Greenpeace India: Inadequate apology has caused anger on the part of sexual harassment victims and their supporters

greenTaking cognizance of recent complaints of sexual harassment and rape in Greenpeace India, flashed in Indian media, Janet Dalziell, Global HR Director, Greenpeace International, issued the following statement under the headline “Review of Greenpeace India’s handling of sexual harassment complaints 20-2015”:

In recent months, ex-staff from Greenpeace India have written to Kumi Naidoo (International Executive Director, Greenpeace International) and me to raise concerns about sexual harassment—both about the handling of specific complaints, and about what is described as a pervasive culture–in Greenpeace India.

In 2015 there have been two batches of communication with GPI:  the first in February, around Facebook posts by one ex-staff member who described her experiences in Greenpeace India. At the time, I spoke with the staff member concerned, and followed up with Greenpeace India.

I heard then that (a) the case was being reviewed by the Internal Complaints Commission (ICC) in place at the time; (b) that the organisation had issued a public statement acknowledging that complaints had not been adequately dealt with originally; and (c) the Senior Management in Greenpeace India were taking steps to address the culture of the organization, including through openly addressing the issue in a staff meeting and through a series of workshops to foster a gender-sensitive workplace.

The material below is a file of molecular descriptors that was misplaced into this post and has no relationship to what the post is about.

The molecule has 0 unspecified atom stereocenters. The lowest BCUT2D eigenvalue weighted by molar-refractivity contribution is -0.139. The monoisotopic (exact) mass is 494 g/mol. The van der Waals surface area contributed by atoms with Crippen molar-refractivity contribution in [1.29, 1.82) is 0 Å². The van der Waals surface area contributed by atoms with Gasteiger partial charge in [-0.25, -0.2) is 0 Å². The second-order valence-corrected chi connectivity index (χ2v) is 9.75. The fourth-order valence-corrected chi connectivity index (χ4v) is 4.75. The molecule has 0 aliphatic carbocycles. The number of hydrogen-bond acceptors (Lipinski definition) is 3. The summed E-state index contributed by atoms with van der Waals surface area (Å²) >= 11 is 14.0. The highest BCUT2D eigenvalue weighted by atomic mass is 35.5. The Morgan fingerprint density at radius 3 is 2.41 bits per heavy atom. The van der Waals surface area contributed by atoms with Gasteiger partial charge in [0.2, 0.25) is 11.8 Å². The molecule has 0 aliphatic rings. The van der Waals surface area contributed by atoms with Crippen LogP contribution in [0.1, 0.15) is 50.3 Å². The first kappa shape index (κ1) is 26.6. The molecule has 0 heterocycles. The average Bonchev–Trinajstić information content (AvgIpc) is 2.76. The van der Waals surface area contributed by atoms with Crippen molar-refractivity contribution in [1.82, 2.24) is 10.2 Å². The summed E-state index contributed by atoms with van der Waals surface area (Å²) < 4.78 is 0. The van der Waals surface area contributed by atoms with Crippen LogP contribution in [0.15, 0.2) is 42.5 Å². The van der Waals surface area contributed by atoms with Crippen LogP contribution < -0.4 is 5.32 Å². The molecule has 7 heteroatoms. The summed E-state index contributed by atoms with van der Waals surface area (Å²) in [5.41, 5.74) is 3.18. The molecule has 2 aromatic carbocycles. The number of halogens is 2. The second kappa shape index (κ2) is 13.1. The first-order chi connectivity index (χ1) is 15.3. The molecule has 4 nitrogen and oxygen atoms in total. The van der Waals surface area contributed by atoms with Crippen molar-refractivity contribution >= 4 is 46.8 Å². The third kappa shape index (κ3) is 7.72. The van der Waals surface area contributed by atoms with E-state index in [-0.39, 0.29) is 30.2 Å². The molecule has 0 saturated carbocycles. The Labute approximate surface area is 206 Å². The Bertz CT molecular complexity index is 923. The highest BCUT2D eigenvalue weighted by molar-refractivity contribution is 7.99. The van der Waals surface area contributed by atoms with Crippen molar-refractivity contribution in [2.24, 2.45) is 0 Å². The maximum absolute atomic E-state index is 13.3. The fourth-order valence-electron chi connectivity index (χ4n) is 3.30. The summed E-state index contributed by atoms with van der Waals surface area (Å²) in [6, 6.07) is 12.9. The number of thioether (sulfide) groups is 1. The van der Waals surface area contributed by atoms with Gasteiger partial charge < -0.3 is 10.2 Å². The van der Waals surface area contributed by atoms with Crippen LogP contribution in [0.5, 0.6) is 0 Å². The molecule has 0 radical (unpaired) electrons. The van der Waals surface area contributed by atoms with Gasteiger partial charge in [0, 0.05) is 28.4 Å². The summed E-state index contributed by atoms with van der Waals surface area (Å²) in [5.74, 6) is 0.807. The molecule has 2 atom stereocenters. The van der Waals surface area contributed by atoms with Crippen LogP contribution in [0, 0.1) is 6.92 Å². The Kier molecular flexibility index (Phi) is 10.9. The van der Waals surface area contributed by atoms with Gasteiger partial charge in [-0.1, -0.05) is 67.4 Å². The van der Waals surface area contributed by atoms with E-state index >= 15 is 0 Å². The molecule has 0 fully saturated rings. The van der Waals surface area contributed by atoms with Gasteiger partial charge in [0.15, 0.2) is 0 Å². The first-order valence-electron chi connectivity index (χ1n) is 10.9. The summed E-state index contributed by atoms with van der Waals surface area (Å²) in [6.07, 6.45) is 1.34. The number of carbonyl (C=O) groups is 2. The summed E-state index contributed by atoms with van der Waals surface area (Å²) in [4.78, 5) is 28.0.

The most recent set of emails, in May, came from a group of ex-Greenpeace staff, apparently prompted by the outcomes of the further ICC review of the original complaints. These people once again urged Greenpeace International to look into the cases.

In light of the deep concern, serious allegations that GP India senior management condones a sexist culture in the office, and potential threat of adverse media coverage; and exerting Greenpeace International’s obligation to uphold the reputation and standards of Greenpeace globally, I requested the ED of India to provide all material relating to the handling of these complaints, so that GPI can independently review the situation. These materials were promptly made available to me.

The Trustee of Greenpeace India has subsequently been informed of this review and is included in the circulation of this report which goes to the Board Chair, Trustee and to Board advisor Vrinda Grover.


It was a major failing for the HR Manager at the time to have declared these cases not to have been “sexual harrassment” and not to have informed the two complainants of the outcomes of their original complaints in December 2012. This failing has been a major contributor to the subsequent breakdown of trust and failure to achieve satisfactory closure to the cases, both procedurally and personally for the people concerned.

It appears that there is an internal cultural problem in Greenpeace India. I say “appears” because I have not spoken to a wide sample of staff from the office to get a balanced view. My conclusion is based on the anecdotal accounts contained within the complaints, as well as in the descriptions of behaviours around the complaints, including reported comments from senior managers that make light of the harassing behaviours.

Recommendation 1: It is vital that strong and visible steps are now taken to reset the culture, to make clear that there will be zero tolerance for sexual harassment from now on.  This needs to be accompanied by obligatory training for all, and strongly modeled and reinforced by the management hierarchy.